FACTS: Richardson convicted in 2003 of sale of cocaine.  After he was sentenced, the Kansas Offender Registration Act (KORA) was amended to require registration by those convicted of that drug offense.   Richardson thereafter pled guilty to offender registration violations.  Prior to sentencing he filed pro se motions to withdraw his plea and for appointment of new counsel, pursuing an ex post facto challenge to the retroactive application of the amended KORA.  District court denied both motions.  Richardson appealed claiming he should have been allowed to withdraw his plea, and claiming his attorney failed to advise him of the ex post facto issue.  In unpublished opinion, Court of Appeals affirmed. Richardson’s petition for review granted.  

ISSUES: (1) Ex Post Facto Challenge to KORA; (2) Conflict of Interest - Attorney and Client

HELD: Lifetime sex offender registration under KORA does not constitute “punishment” for application of the Eighth Amendment or the Ex Post Facto Clause.  Non-sex offenders seeking to avoid retroactive application of KORA provisions must satisfy the “effect” prong of test set forth in Kennedy v. Mendoza-Martinez, 372 U.S. 144 (1963), by producing a record that distinguishes — by the “clearest proof” — KORA’s effect on those classes of offenders from KORA’s effects on sex offenders as a class. Richardson failed to do so on the the record in this case.

Richardson cannot show his attorney provided incorrect legal advice.  District courts are reminded that if they become aware of a potential conflict between a defendant and his or her attorney, they abuse their discretion if they fail to conduct an inquiry.

DISSENT (Beier, J., joined by Rosen and Johnson, JJ.):  Dissent is consistent with her votes in State v. Petersen-Beard, 304 Kan. 192 (2016); State v. Reed, 306 Kan. 899 (2017); and State v. Meredith,306 Kn. 906 (2017).  Richardson met any burden of proof he bore at this point, and should be permitted to withdraw his plea for good cause shown.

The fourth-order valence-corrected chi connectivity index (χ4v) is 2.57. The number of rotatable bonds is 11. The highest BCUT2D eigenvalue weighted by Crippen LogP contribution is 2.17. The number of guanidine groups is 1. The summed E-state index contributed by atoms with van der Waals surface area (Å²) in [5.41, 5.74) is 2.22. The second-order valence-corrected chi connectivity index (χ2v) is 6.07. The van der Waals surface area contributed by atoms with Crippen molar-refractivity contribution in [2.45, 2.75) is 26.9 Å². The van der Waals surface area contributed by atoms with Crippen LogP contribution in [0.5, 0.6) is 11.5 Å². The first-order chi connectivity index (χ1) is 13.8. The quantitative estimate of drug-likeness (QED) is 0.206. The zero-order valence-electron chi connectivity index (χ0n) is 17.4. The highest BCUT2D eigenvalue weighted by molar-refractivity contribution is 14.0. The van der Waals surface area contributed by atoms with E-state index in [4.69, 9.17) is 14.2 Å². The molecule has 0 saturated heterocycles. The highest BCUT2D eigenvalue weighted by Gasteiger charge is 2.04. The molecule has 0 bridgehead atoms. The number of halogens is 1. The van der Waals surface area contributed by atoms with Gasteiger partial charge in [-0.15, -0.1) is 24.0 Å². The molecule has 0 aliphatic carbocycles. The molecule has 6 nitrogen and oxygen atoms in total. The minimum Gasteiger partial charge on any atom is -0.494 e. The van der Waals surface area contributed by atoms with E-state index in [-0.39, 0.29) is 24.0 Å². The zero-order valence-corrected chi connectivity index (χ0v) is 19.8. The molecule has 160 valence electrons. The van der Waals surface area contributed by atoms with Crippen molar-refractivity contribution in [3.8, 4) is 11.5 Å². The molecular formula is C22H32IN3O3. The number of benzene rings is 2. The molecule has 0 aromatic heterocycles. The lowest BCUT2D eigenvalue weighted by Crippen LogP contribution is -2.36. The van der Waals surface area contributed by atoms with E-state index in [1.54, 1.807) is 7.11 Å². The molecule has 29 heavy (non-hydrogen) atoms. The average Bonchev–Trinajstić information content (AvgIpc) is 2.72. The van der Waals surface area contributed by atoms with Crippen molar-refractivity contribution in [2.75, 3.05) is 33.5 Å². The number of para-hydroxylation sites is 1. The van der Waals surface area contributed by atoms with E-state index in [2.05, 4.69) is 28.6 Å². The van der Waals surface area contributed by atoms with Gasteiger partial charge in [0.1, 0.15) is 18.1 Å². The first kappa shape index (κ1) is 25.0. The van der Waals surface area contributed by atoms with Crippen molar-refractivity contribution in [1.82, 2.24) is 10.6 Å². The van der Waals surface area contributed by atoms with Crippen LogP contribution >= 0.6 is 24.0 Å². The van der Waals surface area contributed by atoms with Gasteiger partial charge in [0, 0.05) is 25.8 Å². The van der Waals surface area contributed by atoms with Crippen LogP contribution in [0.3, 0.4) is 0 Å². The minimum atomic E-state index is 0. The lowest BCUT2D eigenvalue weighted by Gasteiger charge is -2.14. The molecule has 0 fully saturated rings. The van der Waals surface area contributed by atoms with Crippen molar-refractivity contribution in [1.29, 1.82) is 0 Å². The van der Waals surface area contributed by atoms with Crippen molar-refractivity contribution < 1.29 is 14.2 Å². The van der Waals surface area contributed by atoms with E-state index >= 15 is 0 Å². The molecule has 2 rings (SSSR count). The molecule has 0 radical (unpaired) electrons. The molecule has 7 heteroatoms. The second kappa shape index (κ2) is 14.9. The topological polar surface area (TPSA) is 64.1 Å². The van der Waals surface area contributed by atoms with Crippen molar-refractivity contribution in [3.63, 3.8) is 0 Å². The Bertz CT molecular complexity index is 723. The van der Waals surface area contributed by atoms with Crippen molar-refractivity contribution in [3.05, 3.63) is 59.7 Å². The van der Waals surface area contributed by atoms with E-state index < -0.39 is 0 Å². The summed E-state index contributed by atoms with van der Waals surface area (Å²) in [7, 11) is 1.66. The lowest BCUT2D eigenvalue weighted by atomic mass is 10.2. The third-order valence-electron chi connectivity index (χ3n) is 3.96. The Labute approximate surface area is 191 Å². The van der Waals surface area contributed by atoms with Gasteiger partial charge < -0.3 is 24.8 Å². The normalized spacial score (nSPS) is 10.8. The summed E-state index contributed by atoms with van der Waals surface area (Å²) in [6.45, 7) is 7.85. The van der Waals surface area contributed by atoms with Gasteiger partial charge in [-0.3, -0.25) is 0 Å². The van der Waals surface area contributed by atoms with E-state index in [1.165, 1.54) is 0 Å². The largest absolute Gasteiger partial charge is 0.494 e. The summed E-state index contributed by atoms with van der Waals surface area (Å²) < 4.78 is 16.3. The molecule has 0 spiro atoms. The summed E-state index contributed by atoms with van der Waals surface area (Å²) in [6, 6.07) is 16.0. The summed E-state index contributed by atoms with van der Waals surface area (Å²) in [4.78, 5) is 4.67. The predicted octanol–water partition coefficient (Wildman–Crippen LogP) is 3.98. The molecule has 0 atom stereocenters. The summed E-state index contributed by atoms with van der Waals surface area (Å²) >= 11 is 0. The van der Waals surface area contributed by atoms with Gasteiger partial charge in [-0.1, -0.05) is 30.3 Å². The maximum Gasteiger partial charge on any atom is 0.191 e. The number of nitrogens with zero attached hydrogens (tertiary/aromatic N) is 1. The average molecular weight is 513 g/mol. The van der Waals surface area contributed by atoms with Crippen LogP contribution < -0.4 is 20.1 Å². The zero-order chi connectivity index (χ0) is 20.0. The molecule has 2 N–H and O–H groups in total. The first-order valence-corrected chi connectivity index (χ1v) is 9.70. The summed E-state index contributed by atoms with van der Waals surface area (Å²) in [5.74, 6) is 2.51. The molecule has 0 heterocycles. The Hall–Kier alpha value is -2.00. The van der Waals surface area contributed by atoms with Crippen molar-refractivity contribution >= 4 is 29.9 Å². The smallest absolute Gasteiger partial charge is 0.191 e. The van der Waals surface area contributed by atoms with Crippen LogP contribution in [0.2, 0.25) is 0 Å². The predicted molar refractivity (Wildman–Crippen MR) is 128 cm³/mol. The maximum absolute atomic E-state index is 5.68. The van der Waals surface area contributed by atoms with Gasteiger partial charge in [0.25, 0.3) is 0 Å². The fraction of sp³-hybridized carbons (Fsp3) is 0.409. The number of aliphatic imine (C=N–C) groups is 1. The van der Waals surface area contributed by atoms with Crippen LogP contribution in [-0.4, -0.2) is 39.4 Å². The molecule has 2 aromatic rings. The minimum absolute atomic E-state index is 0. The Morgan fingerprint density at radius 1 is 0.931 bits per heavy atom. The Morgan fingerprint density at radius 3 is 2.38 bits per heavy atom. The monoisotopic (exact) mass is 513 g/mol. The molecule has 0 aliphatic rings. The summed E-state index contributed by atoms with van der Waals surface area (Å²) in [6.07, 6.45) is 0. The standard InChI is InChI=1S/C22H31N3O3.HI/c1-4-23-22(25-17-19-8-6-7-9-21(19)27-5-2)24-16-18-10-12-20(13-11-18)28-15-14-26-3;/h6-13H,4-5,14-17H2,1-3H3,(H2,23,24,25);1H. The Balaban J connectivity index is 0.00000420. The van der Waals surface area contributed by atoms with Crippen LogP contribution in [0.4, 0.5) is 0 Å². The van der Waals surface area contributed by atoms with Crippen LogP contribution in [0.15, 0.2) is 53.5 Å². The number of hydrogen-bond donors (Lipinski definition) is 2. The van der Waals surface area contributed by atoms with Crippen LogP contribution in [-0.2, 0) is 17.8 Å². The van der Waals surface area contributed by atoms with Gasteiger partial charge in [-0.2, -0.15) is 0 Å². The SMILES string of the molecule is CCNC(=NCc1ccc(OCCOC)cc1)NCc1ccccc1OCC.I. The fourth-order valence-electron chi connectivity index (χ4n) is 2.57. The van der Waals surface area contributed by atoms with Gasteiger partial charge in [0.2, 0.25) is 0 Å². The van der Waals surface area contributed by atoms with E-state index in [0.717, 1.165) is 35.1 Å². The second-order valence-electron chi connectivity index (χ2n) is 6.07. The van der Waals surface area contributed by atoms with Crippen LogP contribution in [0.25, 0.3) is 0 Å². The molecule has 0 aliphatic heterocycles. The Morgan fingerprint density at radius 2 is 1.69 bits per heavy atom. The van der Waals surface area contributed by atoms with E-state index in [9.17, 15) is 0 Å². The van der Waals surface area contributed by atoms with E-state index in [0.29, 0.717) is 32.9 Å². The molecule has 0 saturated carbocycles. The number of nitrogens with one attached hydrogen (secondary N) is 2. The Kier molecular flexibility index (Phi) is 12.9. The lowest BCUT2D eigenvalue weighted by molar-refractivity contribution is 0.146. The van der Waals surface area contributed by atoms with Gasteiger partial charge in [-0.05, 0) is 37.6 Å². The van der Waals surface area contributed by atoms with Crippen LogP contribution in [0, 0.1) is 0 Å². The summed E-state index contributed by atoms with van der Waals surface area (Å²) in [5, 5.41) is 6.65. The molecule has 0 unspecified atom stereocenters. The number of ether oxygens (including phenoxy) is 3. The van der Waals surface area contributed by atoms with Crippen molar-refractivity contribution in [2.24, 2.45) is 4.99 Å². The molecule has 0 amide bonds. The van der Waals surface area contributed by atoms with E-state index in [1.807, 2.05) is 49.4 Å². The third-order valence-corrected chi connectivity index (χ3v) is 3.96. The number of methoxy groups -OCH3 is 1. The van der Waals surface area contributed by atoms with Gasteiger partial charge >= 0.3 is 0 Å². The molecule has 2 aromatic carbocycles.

STATUTES: K.S.A. 2010 Supp. 22-4904(c); K.S.A. 2007 Supp. 22-4902(a)(11)(C); K.S.A. 22-4901 et seq.

 

Kansas Court of Appeals

Civil

FORUM SELECTION – JURISDICTION – VENUE
AKESOGENX COR V. ZAVALA
JOHNSON DISTRICT COURT – AFFIRMED
NO. 116,896 – NOVEMBER 9, 2017

FACTS: AkesoGenX Corporation (AKG) is a Delaware corporation with its principal place of business in Kansas. Zavala was AKG's CEO. He was terminated after money was found to be missing from the company's accounts. AKG sued both Zavala and Kunkle, the company's Secretary/Treasurer, for breach of fiduciary duty and conversion. After Zavala failed to appear at a scheduling conference, the district court granted default judgment to AKG. Zavala then moved to set aside the default, claiming that he was never served with the petition. That motion was denied. Zavala responded by filing a motion to reconsider. In that motion, Zavala claimed, for the first time, that the judgment was void because AKG's articles of incorporation included a forum selection clause that required all proceedings to be in Delaware. That motion was denied and Zavala appealed.